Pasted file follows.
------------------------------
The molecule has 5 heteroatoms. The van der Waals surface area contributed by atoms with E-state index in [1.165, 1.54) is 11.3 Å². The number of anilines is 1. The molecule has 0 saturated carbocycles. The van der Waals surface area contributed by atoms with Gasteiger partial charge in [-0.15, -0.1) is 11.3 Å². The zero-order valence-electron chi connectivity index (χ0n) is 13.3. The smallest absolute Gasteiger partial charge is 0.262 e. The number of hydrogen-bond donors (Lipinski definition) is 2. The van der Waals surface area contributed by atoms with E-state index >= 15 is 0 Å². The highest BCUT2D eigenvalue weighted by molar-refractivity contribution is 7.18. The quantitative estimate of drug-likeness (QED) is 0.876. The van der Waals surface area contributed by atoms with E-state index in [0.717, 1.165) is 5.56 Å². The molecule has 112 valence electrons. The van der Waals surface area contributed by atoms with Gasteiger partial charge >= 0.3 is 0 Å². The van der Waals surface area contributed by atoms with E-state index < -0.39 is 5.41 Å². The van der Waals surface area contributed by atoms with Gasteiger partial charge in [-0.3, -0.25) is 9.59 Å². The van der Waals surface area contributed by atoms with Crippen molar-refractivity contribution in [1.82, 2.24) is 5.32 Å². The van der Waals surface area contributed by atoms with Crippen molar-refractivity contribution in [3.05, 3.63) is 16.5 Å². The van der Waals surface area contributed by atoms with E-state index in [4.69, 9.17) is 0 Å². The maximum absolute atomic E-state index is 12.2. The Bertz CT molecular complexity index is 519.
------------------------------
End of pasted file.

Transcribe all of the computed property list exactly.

The molecule has 5 heteroatoms. The van der Waals surface area contributed by atoms with E-state index in [1.165, 1.54) is 11.3 Å². The number of anilines is 1. The molecule has 0 saturated carbocycles. The van der Waals surface area contributed by atoms with Gasteiger partial charge in [-0.15, -0.1) is 11.3 Å². The zero-order valence-electron chi connectivity index (χ0n) is 13.3. The smallest absolute Gasteiger partial charge is 0.262 e. The number of hydrogen-bond donors (Lipinski definition) is 2. The van der Waals surface area contributed by atoms with E-state index >= 15 is 0 Å². The highest BCUT2D eigenvalue weighted by molar-refractivity contribution is 7.18. The quantitative estimate of drug-likeness (QED) is 0.876. The van der Waals surface area contributed by atoms with E-state index in [0.717, 1.165) is 5.56 Å². The molecule has 112 valence electrons. The van der Waals surface area contributed by atoms with Gasteiger partial charge >= 0.3 is 0 Å². The van der Waals surface area contributed by atoms with E-state index < -0.39 is 5.41 Å². The van der Waals surface area contributed by atoms with Gasteiger partial charge in [-0.3, -0.25) is 9.59 Å². The van der Waals surface area contributed by atoms with Crippen molar-refractivity contribution in [1.82, 2.24) is 5.32 Å². The van der Waals surface area contributed by atoms with Crippen molar-refractivity contribution in [3.05, 3.63) is 16.5 Å². The van der Waals surface area contributed by atoms with E-state index in [4.69, 9.17) is 0 Å². The maximum absolute atomic E-state index is 12.2. The Bertz CT molecular complexity index is 519.